Becoming a Better Peacemaker
Dana Oleskiewicz, a Kent State University doctoral student in cultural foundations, said she signed on for the study abroad program, the Kigali Summer Institute, to learn about marginalized communities in her quest to pursue mediation skills.
The institute embodies the course, "Rwanda After the Genocide Against the Tutsi," and this year coincided with the Kent State-sponsored conference, “Peace Education in an Era of Crisis,” which Kigali Summer Institute students attended.
With the U.S. political climate becoming increasingly contentious, Oleskiewicz of Chagrin Falls, Ohio, believes calm voices who can offer mediation and help to restore peace within our communities are badly needed.
“That’s quite frankly, why I decided to go back to school to get a Ph.D., to step into this arena and be able to offer facilitation in that,” she said. “You know, I’ve done a lot in my career, but I think it is definitely needed right now, especially in marginalized communities.”
The Kigali Summer Institute caught her attention because of her interest in peace and conflict studies classes, including mediation. “That’s why this particular study abroad experience appealed to me,” she said.
The course far exceeded her expectations, she said.
“I knew that we would learn about peace and conflict by attending the international conference and that our travels would highlight the Genocide Against the Tutsi. I anticipated gaining an awareness of historical contexts and the technical aspects of implementing peace and conflict measures within communities.
“What I didn’t realize is that we would experience deeply emotional connections to what we learned. Even the informal interactions, particularly with the University of Rwanda students, were valuable in that I gained a greater appreciation for other cultures and how best to engage for maximum understanding.”
While the highlights of the trip included traveling into the Rwandan countryside and enjoying a safari at Akagera National Park and visits with local governments and organizations, the best part of the experience for Oleskiewicz was the people.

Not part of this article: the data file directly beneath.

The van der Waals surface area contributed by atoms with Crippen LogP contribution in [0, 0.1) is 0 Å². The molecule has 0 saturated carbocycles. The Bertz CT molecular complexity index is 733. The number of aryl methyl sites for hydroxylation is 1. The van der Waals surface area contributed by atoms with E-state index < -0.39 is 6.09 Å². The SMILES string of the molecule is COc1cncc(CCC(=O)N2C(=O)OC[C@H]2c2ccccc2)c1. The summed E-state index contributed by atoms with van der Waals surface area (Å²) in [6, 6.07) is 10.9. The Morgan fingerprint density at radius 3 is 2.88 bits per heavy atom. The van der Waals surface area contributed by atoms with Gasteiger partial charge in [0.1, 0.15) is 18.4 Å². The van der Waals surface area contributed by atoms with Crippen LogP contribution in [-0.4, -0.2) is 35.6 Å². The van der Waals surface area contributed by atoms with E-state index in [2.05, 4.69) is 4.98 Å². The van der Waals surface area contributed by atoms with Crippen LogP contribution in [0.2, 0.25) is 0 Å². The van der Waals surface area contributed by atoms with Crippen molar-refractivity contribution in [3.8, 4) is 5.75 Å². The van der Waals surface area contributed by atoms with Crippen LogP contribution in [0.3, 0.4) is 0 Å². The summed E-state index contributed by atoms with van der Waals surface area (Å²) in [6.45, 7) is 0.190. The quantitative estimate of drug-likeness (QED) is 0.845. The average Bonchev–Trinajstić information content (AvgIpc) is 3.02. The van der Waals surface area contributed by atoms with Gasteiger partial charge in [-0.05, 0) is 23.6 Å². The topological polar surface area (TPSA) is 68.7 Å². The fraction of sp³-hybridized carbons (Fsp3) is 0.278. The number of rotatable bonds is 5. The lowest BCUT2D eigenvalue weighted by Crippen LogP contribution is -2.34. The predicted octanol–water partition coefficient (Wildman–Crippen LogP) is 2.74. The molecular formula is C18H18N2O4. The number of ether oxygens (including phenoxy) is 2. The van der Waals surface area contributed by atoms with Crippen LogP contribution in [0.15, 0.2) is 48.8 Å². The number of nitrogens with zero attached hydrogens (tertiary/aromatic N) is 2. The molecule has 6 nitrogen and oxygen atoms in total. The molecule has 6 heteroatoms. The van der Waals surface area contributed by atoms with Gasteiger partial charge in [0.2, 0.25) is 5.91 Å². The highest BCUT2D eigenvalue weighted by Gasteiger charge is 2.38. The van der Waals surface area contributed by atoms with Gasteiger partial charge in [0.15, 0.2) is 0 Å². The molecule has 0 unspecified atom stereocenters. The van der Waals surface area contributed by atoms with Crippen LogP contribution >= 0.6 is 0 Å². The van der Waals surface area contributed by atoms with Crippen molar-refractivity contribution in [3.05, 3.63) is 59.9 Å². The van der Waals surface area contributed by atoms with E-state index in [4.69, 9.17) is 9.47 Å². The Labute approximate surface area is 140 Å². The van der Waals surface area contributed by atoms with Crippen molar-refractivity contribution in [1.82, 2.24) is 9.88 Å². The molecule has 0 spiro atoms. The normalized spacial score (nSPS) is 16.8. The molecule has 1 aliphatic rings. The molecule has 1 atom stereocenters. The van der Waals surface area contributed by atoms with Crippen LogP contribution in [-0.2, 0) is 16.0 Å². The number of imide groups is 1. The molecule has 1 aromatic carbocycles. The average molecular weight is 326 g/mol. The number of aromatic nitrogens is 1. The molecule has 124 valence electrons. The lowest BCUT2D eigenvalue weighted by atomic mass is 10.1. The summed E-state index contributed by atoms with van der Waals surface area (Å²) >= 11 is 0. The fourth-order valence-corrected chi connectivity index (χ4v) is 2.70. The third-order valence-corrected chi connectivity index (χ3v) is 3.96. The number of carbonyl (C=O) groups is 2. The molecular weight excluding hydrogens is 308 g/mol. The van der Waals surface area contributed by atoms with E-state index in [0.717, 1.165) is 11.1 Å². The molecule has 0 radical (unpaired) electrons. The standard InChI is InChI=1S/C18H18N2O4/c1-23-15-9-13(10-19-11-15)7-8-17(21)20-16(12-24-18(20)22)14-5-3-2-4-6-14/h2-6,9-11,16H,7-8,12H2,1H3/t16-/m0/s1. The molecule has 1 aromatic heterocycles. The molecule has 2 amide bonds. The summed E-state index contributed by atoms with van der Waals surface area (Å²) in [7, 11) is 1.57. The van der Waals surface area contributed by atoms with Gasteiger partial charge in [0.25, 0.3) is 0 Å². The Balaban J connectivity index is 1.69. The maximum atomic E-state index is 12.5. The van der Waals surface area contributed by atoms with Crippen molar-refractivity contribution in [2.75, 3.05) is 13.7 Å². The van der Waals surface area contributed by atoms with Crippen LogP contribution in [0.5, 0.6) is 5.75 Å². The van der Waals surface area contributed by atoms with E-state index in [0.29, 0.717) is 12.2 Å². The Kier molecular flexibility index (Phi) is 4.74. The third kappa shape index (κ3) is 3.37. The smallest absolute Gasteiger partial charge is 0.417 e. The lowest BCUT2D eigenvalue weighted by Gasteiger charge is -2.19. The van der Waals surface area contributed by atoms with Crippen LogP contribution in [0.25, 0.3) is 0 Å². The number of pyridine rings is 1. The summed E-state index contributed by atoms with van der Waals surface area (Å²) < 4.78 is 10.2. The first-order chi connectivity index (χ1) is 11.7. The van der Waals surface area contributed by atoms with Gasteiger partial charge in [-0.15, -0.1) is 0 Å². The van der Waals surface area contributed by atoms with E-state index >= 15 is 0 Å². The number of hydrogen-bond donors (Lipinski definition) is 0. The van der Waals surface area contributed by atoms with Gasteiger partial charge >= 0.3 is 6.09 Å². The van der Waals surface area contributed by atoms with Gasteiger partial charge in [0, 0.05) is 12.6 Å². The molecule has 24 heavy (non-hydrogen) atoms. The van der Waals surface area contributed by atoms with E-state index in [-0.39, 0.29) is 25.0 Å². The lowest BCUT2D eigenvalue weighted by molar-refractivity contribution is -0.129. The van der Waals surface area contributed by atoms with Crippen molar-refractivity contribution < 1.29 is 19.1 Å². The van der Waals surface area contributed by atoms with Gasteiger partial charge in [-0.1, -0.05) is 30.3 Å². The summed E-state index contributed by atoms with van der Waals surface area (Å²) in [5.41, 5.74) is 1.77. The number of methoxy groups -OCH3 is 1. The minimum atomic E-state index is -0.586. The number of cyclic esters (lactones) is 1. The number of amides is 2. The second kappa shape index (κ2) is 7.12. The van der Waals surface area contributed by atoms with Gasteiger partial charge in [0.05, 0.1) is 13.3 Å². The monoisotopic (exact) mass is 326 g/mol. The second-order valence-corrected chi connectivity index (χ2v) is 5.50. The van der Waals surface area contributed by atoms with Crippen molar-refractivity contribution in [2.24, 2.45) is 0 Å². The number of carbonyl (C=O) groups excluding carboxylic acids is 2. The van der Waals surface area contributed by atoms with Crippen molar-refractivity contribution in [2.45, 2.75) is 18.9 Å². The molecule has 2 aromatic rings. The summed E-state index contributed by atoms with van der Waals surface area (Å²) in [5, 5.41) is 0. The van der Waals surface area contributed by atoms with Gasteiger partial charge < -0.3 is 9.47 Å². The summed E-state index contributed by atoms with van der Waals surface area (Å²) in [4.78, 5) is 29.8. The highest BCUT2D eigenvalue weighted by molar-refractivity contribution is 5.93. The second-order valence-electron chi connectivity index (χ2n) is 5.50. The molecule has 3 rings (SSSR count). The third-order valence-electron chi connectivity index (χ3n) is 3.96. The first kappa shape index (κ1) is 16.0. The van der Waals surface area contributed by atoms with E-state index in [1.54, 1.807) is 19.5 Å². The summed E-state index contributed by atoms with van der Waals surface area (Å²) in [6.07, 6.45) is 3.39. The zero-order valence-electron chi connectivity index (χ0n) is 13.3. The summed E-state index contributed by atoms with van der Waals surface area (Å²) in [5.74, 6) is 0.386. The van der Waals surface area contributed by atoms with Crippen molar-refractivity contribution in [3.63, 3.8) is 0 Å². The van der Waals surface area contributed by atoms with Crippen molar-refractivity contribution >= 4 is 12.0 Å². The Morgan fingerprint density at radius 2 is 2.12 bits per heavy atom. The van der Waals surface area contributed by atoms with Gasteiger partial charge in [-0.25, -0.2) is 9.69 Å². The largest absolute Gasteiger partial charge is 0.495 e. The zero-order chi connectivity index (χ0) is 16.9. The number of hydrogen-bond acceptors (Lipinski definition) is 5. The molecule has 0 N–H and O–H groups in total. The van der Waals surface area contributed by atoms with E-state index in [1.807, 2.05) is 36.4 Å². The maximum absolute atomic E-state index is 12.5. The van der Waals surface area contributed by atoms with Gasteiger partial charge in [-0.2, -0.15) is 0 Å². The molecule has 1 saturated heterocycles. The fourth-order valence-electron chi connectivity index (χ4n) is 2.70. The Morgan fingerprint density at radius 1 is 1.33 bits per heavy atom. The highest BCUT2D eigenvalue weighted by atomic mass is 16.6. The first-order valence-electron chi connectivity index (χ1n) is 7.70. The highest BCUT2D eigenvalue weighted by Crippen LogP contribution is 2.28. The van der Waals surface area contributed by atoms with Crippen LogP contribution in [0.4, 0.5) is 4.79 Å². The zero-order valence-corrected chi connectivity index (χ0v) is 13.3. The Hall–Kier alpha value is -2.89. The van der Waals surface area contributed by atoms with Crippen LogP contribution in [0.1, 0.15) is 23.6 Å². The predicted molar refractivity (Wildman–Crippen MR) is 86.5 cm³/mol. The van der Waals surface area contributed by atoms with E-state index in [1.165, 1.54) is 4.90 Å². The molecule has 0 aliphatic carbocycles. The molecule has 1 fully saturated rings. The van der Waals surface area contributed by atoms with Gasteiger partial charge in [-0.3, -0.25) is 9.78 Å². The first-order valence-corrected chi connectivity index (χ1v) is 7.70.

“The greatest highlight for me was doing so within a diverse group of people, including our new Rwandan friends, willing to exchange ideas, listen to each other, explore the country, share emotional experiences and learn together,” she said. “The group of KSU students that went this year were from many different fields of study. That diversity added to the positive experience as we explored together.”
Oleskiewicz said she was impressed by the immersive educational opportunities.
“The idea of forgiveness and reconciliation was at the forefront of what we learned about the genocide. I found myself reflecting on my ability to offer grace to others, as a process. Witnessing those journeys in the Rwanda villages that had been impacted by such violence was transformative for me in how I view personal conflict in my own life,” she said.
Oleskiewicz already earned two Kent State degrees – a bachelor’s degree in biology and secondary education in 1992, and a master’s degree in aquatic ecology in 1998. She spent the first half of her career working in water resources and non-profit management.
“I was doing a lot of facilitating with community groups doing community-based decision-making around land use, so that’s the skill set that I now bring to my doctorate program, working on cultural foundations of education.
Once her doctoral degree is complete, Oleskiewicz is considering teaching at the university level.
“I’m interested in marginalized communities and violence against marginalized community members, specifically the LGBTQ community, which is why the Rwanda trip was of interest to me,” she said.
In addition, the three-week course in the summer worked well for her family, which includes three children, one of whom is also a student at Kent State, studying art and psychology in pursuit of a career as an art therapist.
“Kent State is a great school. I went to Kent as an undergraduate because my mom worked on campus, so by virtue of the tuition benefit. But once I got there, I realized it was a top-notch program in the sciences. I was working with professors who were well-known worldwide for the work they do in lake management,” she said.
For education abroad, Oleskiewicz recommends the Kigali Summer Institute to anyone “interested in learning more about other cultures, the principles of peace and conflict and themselves as knowledge seekers.”
Kent State University has offered the education abroad course, “Rwanda After the Genocide Against the Tutsi,” since 2019. Known as the Kigali Summer Institute, the course takes place over three weeks in Rwanda in July.
Developed and taught by Sarah Schmidt, Ph.D., an instructor in the School of Peace and Conflict Studies and assistant director of global education initiatives at Kent State University at Stark, the study trip explores the reconstruction of Rwanda since the 1994 genocide in which more than 1 million members of the Tutsi tribe were killed by the government-backed Hutu tribe. The course explores issues related to peace and conflict in the context of the country’s history, with students from the University of Rwanda also taking part.